​More and more people are concerned about the "Blue Light Hazard" because it affects one's health. Blue light has been shown to suppress the production of melatonin, a hormone responsible for sleep and relaxation. So, the type, amount, and duration of light exposure before you go to bed can affect your sleep quality.

For anyone concerned about health effects from exposure to the blue light spectrum, the lower 2,700K temperature is a better option. 3,000K LED bulbs may likely keep you awake and alert.

But should we avoid using 3000 kelvin-led bulbs? We do not support doing so.

On the one hand, the blue light difference between 2700K and 3000K is not so much. Take a smartphone screen for comparison, its color temperature reaches 6500K, which means it has a lot of blue light. While 3000K remains within the "warm white" range of color, the blue light contains just slightly more than 2700K.

On the other hand, as we mentioned before, the amount and duration you should also consider beyond color temperature. Therefore, keeping a balance to using the light bulb, the effect of blue light hazard can be decreased.

If you need a light without much yellow or orange color, do not give up 3000K light bulbs.

Bonus Tips: Information About Color Temperature

Correlated Color Temperature (CCT) in lighting describes the color that light appears from a lamp, measured in Kelvin (K).

​CCT is usually measured in 1000K to 10,000K (the actual range is much wider). When you see a color temperature rating of 1,000K, you have the equivalent of a candle's flame. At 2,000K, you have the color of an early sunrise or a late sunset. At 3,000K, you find a color tone similar to halogen bulb types when using LEDs. Incandescent bulbs typically fall between 2,000K and 3,000K, so the outcome is similar once installed in a home.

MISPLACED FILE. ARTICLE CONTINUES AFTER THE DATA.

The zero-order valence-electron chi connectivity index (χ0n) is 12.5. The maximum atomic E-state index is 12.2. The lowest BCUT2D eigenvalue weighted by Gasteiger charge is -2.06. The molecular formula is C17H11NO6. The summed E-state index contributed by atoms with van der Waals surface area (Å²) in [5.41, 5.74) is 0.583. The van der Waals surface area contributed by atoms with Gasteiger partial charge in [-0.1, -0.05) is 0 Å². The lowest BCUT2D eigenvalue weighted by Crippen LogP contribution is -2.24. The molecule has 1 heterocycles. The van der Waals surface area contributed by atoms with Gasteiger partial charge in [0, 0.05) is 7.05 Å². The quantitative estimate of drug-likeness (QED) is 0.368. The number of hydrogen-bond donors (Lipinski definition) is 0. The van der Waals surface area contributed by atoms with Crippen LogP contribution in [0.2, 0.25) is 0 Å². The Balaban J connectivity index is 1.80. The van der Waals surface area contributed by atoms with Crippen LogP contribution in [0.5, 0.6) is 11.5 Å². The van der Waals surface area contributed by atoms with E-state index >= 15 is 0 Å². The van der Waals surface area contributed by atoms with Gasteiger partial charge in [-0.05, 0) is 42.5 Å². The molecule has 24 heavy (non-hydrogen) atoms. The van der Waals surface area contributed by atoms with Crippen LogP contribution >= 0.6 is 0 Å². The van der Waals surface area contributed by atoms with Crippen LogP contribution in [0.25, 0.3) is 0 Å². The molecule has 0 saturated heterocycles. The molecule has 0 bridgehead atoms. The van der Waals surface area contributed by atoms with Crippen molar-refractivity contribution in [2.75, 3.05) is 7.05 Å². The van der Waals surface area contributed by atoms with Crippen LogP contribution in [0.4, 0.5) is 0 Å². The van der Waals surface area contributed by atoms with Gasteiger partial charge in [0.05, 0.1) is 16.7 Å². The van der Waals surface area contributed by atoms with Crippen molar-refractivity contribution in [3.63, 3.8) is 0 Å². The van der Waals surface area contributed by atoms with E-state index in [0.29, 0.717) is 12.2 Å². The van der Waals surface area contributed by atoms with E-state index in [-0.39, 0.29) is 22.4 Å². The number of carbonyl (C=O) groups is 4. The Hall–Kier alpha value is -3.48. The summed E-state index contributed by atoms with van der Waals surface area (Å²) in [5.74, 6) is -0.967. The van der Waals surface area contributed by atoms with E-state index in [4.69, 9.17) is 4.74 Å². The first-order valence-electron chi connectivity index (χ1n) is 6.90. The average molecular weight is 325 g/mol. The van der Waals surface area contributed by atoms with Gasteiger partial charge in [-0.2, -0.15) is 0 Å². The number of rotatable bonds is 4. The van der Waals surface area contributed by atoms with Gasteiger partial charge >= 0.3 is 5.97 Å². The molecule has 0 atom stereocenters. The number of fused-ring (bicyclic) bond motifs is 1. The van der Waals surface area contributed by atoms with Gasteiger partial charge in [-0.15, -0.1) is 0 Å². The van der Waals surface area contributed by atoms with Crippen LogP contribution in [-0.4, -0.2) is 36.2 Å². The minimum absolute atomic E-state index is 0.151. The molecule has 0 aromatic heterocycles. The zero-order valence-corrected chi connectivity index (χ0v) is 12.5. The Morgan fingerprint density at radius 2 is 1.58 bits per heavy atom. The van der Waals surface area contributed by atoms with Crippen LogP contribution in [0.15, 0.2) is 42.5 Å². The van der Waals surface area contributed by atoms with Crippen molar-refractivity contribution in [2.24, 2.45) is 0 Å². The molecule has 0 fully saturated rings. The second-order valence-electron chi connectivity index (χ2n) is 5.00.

What Is the Difference Between Hard and Soft Light?

Soft light has similar brightness, but it delivers more visual balance to the environment. The transitions between light and shadow occur in gradients instead of defined lines, creating more of a bathing effect within an interior setting.

If you think about how the world looks on a cloudy day, add a bit of extra diffusion and orange tones to replicate what a 2,700K or 3,000K LED bulb provides. That type of lighting is called “soft white," and both ratings offer it.

That's in contrast to the three other common LED bulb color temperatures that you can find available today.

  • Warm White LED Lights. This option falls within the 3,000K to 4,000K temperature range. It adds more yellow and white tones to a room, making them suitable for most bathrooms and kitchens.​​​​

  • Bright White LED Lights. This option is between 4,000K to 5,000K. It offers bluish-white tones that deliver more energy at the expense of coziness. If installed in residential settings, it'd work better in the garage or office.

  • Daylight LED Lights. At 5,000K and above, you'll see progressive blue tones as the temperature range gets cooler. It's ideal for working, applying makeup, or reading.​​​​​​​​​